- Book sales offered a bright spot for retailers as general sales dropped in final weeks of March.
- People in lockdown are looking for inspiration and education.
- UK fiction sales climbed by a third.
- In the US there was a 66% lift in sales of children’s non-fiction titles.
- The outlook for the publishing sector remains unclear.
Book sales are a bright spot for retailers, as people in lockdown around the world pile in to novels and educational titles to help them get through isolation, sales figures suggest.
Have you read?
In the UK, fiction sales climbed by a third and children’s educational titles went up 234% to the third-highest level on record in the final week of March, according to a BBC report. Similarly, in the US there was a 66% lift in sales of children’s non-fiction books in the week ending 21 March, according to the NPD Group.
Attempts to contain the spread of the COVID-19 pandemic mean an unprecedented number of people are staying at home. With more than 100 countries worldwide instituting either full or partial lockdowns by the end of March, billions of people aren’t taking part in their usual daily activities.
What is the World Economic Forum doing about the coronavirus outbreak?
Responding to the COVID-19 pandemic requires global cooperation among governments, international organizations and the business community, which is at the centre of the World Economic Forum’s mission as the International Organization for Public-Private Cooperation.
Since its launch on 11 March, the Forum’s COVID Action Platform has brought together 1,667 stakeholders from 1,106 businesses and organizations to mitigate the risk and impact of the unprecedented global health emergency that is COVID-19.
The platform is created with the support of the World Health Organization and is open to all businesses and industry groups, as well as other stakeholders, aiming to integrate and inform joint action.
As an organization, the Forum has a track record of supporting efforts to contain epidemics. In 2017, at our Annual Meeting, the Coalition for Epidemic Preparedness Innovations (CEPI) was launched – bringing together experts from government, business, health, academia and civil society to accelerate the development of vaccines. CEPI is currently supporting the race to develop a vaccine against this strand of the coronavirus.
A higher demand for in-house activities
“Self-isolation around the world has seen a boom in reading,” said Hugo Setzer, International Publishers Association (IPA) president. “Books and reading are the ideal way of escaping our four walls, but also to understand what is happening around us, how to overcome this and how to make our lives better in the future.”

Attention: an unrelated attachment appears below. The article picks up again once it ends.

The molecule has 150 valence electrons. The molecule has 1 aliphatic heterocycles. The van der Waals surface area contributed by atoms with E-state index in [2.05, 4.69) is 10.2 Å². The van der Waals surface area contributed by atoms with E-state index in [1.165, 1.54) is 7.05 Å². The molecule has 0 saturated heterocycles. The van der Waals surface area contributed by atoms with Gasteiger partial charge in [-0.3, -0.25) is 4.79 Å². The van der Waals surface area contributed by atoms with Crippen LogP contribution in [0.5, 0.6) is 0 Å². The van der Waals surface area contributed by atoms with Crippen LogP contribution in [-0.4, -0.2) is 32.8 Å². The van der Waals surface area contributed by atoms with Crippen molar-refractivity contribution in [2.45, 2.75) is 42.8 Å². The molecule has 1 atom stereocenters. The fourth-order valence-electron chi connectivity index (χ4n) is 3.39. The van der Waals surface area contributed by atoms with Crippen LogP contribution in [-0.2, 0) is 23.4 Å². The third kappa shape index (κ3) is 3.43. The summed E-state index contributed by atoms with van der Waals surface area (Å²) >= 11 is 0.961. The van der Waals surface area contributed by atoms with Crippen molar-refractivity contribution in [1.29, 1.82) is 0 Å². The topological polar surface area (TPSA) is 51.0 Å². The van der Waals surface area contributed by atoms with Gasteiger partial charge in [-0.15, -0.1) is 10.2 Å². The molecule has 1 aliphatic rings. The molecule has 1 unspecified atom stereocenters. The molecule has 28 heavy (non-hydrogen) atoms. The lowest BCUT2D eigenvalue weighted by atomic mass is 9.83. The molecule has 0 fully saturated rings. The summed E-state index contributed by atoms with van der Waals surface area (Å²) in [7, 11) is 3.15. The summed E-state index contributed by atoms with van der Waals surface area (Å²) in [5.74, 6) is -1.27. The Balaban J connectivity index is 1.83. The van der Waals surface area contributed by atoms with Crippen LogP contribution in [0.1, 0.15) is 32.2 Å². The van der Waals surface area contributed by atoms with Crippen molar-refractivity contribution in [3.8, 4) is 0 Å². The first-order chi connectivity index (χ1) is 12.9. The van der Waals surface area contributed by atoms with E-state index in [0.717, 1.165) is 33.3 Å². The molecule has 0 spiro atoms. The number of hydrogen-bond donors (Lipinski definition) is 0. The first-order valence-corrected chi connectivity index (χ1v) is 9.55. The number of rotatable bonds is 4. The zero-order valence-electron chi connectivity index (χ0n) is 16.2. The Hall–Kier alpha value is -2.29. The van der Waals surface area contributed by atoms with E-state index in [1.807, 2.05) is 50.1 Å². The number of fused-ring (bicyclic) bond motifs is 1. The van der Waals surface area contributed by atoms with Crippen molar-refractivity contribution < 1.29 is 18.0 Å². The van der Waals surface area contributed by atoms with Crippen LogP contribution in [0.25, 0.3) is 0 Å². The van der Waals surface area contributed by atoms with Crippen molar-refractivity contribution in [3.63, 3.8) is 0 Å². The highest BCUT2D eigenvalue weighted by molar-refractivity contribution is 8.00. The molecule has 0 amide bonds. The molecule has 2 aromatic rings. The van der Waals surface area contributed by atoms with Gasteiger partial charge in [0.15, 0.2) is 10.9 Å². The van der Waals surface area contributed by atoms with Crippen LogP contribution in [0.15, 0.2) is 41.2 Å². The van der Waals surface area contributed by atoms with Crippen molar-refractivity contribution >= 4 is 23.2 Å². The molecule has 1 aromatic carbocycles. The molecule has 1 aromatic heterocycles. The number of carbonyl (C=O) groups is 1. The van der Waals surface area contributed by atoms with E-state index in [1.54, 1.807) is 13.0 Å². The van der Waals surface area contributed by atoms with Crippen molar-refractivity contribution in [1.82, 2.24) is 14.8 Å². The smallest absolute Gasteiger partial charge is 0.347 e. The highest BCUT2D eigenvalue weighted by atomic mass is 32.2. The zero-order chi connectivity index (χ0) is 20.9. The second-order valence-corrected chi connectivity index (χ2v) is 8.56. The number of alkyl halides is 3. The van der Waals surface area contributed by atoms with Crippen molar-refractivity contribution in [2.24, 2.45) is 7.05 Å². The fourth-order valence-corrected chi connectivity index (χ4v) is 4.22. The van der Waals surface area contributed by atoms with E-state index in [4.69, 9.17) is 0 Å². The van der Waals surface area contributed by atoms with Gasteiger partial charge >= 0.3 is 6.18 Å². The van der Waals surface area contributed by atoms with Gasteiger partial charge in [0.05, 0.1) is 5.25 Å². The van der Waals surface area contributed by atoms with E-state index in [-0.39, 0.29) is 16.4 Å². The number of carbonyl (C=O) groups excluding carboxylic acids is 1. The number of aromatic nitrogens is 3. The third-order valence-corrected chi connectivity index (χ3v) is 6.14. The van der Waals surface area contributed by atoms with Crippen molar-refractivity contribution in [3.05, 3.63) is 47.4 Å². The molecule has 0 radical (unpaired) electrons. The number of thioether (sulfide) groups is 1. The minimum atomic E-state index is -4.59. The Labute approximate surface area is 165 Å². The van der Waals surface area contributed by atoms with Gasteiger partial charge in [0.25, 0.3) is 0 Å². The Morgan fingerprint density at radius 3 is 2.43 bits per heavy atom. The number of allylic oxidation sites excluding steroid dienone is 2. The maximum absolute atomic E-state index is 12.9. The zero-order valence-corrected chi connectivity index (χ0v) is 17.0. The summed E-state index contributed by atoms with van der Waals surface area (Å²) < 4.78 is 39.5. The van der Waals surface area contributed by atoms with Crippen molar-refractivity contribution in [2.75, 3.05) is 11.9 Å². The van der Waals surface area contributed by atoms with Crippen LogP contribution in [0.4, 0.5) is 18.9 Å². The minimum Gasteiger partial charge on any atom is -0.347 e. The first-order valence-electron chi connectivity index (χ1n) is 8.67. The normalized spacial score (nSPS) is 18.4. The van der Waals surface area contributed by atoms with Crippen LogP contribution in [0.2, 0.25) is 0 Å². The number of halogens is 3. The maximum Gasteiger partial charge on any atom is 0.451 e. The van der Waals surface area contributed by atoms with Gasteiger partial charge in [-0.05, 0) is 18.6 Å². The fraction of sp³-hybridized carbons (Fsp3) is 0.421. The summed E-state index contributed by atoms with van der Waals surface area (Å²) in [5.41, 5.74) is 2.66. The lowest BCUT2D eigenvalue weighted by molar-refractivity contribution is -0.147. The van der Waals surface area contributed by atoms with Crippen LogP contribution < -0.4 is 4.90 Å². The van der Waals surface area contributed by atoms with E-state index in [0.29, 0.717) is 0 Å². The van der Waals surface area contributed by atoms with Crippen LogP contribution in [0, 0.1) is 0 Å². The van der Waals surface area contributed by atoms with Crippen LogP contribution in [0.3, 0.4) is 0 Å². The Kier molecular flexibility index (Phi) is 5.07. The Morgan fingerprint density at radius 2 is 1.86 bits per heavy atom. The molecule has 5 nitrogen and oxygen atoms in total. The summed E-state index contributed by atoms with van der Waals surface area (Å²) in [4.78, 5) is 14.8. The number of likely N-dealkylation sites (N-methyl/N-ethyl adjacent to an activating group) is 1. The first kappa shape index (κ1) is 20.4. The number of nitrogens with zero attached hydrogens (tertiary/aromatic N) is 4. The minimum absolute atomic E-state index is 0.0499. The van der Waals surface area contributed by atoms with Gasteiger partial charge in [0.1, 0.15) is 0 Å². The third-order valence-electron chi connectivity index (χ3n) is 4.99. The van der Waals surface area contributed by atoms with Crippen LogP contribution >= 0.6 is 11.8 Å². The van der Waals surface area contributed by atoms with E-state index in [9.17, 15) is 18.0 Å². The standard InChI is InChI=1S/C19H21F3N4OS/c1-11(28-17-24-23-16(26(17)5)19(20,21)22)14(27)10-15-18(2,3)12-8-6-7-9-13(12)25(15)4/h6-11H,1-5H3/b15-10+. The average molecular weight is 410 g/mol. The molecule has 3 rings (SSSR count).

With schools shut in many parts of the world, parents are turning to online resources and traditional textbooks. The NPD Group data shows the uplift in children’s books in the US was driven by sales of general activity books, up 128%, study aids which climbed 235%, and school and education titles that surged 143%.
The UK and US governments are among those that have imposed travel restrictions, social distancing measures and closures of schools, bars and restaurants.
“Interactivity and high play value were two characteristics tying all of this week’s best-selling juvenile titles together,” said Kristen McLean, NPD Group’s books industry analyst. “School at home combined with a higher demand for fun, in-house activities have lifted educational and activity book sales.”
Can bookshops survive?
Even so, it’s not all good news for the retail industry, with the NPD Group data showing total dollar sales declined 16% in the week ending 21 March. While books offer a bright spot amid the decline for now, it remains to be seen whether the initial flurry will continue.
Many bookshops around the world have been forced to close and publishing companies are taking steps to cut costs in anticipation of the economic downturn brought about by the pandemic. Meanwhile, education publishing companies are making their online offerings fully or partially free to access, the IPA said.
While Pearson – a publishing and online education company – said it has seen an “explosion” in demand for online learning in the wake of the school closures, it also issued a profit warning for 2020, predicting the pandemic will hit overall sales.
And while Nielsen BookScan, the UK’s official book sales monitor, says that sales were up 6% in the week to Saturday 21 March, they are believed to have since fallen as shops closed.
Companies including Bonnier, Hachette, Macmillan and Scholastic have all imposed cost-cutting measures.
“The livelihoods of many authors, booksellers, publishers and all the freelancers that support them are at risk,” the IPA said. “We will need to stand together to come through this.”